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History of Cambria County, V.2

320 HISTORY OF CAMBRIA COUNTY.
regarding as a good maneuver, Cambria county had five complete companies and part of the sixth in this engagement, namely:

Captain Co. Regiment. Brigade. Division. Corps.
John B. Fite D 155th Pa. Inf.
F. A. Lancaster
killed
Third
W. J. Sewell
Second.
H. G. Berry
killed
Third.
D. E. Sickles
J.W. Gardner K 125th Pa. Inf.
Jacob Higgins
Second.
John W. Geary
First.
A.S. Williams
Twelfth.
H.W. Slocum.
W. B. Lowman K 136th Pa. Inf.
T. M. Bayne
Second.
Henry Baxter
Second.
J.C. Robinson
First.
J. F. Reynolds
Powell Stackhouse A 133d Pa. Inf.
F. B. Speakman
Second.
P.H. Allabach
Third.
A. A. Humphreys.
Fifth.
Geo. G. Meade.
Charles Butland B Same Same Same Same
F. M. Flanagan F Same Same Same Same

    On April 30, before the march began, the Cambria county troops were located as follows: Capt. Fite was with Gen. Sickles, and Capt. Hite with Gen. Reynolds, both under Gen. Sedgewick below Fredericksburg, and Capt. Gardner was with Gen. Slocum at Chancellorsville. Gen. Lee was, of course, not deceived by these movements, he was apprised of all of them, and the result of his brilliant generalship shows that he thoroughly understood the situation, and prepared for the battle which continued for the next five days. Lee divided his army, leaving sufficient force at Fredericksburg to hold Sedgwick, and with Gen. Stonewall Jackson and the remainder of his troops started for Chancellorsville where skirmishing began on Friday. It will be observed Lee's entire army was between Hooker's forces or in other words, Hooker's army was divided, but Lee's was in supporting distance in its entirety.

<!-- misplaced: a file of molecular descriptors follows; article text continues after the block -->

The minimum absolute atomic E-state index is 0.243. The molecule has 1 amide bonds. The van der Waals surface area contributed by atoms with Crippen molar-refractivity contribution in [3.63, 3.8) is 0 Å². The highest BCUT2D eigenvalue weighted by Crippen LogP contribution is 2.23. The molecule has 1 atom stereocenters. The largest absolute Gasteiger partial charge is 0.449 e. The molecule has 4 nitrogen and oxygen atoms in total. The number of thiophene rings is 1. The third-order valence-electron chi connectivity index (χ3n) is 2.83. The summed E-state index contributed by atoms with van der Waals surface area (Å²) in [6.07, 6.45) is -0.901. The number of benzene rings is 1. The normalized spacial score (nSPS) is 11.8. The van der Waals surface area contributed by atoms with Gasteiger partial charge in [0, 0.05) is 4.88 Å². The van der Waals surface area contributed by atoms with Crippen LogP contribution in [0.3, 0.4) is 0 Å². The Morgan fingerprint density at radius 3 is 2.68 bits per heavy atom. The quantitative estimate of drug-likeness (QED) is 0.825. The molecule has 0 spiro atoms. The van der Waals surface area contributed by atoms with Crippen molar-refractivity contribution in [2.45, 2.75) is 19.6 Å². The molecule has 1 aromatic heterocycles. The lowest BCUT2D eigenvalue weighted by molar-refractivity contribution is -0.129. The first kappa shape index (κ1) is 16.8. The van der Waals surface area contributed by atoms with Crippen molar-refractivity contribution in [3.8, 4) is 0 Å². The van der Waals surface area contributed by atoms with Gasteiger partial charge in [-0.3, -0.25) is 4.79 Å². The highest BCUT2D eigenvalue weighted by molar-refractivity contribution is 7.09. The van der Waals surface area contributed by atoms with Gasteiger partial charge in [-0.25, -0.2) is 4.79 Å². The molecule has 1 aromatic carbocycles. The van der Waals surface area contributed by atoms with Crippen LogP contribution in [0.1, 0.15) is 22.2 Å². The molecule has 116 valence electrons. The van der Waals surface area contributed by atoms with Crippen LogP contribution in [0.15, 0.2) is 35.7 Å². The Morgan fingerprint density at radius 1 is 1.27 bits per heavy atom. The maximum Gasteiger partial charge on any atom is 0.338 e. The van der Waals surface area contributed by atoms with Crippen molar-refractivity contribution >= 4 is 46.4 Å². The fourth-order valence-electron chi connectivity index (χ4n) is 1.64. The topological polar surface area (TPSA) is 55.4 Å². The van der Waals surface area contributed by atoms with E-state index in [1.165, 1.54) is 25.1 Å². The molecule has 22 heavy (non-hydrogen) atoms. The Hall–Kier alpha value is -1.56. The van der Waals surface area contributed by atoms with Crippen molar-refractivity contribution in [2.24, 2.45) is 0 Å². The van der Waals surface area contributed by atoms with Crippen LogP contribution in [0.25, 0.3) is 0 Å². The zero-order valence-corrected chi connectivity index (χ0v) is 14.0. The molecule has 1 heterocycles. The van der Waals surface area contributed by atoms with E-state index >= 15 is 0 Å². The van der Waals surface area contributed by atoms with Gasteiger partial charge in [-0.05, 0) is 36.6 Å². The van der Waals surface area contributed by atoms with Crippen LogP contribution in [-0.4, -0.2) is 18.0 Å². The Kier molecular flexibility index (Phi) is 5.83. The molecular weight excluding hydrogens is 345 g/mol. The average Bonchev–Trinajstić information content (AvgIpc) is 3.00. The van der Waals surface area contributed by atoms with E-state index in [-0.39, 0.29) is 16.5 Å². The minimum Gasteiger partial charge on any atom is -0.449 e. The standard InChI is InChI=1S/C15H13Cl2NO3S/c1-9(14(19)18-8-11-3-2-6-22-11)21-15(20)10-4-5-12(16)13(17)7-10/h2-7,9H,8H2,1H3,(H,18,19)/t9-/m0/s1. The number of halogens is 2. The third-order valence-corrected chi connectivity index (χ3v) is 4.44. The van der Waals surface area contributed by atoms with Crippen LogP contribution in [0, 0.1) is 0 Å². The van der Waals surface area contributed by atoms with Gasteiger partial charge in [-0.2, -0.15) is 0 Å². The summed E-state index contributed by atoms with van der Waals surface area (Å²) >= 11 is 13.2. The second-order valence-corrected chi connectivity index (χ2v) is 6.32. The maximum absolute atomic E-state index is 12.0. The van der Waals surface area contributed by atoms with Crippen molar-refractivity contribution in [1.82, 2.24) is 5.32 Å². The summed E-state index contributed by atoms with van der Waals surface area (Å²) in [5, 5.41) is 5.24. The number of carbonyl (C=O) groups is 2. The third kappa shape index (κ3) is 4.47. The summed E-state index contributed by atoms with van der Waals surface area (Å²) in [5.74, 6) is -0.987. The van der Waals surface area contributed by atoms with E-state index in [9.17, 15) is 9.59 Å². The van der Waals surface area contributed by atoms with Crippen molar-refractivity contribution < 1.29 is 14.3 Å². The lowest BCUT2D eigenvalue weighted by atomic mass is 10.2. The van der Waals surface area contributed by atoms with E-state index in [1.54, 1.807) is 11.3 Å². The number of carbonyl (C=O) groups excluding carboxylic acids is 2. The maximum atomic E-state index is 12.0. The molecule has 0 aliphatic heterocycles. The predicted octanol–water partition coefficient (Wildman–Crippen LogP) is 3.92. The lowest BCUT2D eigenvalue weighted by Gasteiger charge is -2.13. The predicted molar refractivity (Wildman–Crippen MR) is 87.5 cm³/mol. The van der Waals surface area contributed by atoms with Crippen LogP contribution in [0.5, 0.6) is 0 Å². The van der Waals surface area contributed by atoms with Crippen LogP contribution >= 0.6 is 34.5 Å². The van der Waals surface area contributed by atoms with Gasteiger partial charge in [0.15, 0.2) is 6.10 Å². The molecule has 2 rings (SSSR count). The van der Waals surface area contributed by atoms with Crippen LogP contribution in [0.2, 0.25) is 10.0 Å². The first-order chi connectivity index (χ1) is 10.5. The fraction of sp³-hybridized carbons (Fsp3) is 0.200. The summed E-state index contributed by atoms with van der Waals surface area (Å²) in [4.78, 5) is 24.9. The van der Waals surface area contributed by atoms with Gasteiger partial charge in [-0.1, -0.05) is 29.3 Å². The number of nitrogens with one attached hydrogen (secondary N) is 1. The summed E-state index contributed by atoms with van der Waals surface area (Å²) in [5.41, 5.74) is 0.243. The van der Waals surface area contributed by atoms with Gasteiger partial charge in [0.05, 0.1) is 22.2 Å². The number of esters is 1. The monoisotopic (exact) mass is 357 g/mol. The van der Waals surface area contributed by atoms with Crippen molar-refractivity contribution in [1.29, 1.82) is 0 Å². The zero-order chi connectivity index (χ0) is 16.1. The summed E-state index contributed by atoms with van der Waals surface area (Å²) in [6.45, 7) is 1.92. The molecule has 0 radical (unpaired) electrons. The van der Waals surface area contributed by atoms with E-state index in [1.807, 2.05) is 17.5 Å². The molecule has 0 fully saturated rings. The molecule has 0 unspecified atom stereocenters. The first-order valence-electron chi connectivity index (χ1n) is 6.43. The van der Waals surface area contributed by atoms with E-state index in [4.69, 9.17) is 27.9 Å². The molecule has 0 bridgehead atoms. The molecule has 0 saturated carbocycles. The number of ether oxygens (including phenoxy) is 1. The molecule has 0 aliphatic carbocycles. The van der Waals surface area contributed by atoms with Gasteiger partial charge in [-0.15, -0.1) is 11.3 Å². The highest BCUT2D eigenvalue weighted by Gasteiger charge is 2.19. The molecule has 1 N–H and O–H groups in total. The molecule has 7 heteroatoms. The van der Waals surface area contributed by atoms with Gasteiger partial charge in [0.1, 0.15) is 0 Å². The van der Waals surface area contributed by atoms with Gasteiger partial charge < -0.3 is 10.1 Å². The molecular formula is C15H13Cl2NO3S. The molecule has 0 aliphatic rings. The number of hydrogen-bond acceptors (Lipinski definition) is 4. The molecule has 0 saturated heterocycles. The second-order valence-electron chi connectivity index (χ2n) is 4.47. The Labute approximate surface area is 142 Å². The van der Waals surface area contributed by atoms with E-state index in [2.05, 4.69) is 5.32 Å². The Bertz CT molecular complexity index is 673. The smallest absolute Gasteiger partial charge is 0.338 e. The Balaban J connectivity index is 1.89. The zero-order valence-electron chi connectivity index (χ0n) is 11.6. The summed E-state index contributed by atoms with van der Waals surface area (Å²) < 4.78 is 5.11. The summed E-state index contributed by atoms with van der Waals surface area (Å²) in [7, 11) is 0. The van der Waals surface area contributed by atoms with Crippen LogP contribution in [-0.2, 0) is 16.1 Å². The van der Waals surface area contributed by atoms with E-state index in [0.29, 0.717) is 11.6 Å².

On Saturday morning Gen. Sickles' Third Corps (Capt. Fite) left Gen. Sedgwick's command and was located at Catherine Furnace, about a mile south of Chancellorsville, where the main portion of Hooker's forces were assembled. Gen. Slocum (Capt. Gardner) was between Hooker and Sickles at that time on Saturday, and Reynolds (Capt. Hite) had not reached Chancellorsville. The most brilliant and effective military move ever made by Gen. Lee, and probably unequaled by any other general, was made this day.
    Gen. Lee divined that Gen. Hooker was prepared to meet him on his left, because it lay next to the river, and that his (Hooker's) right flank would be weak, not expecting a great force from the direction. In accordance with this view Gen. Stonewall Jackson with 26,000 men started on his famous march to attack Gen. Howard and Gen. Slocum on the right or west flank. About 8 o'clock in the morning Sickles' men observed the


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Created: 24 Mar 2003, Last Updated: 30 Mar 2008
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Lynne Canterbury, Diann Olsen and contributors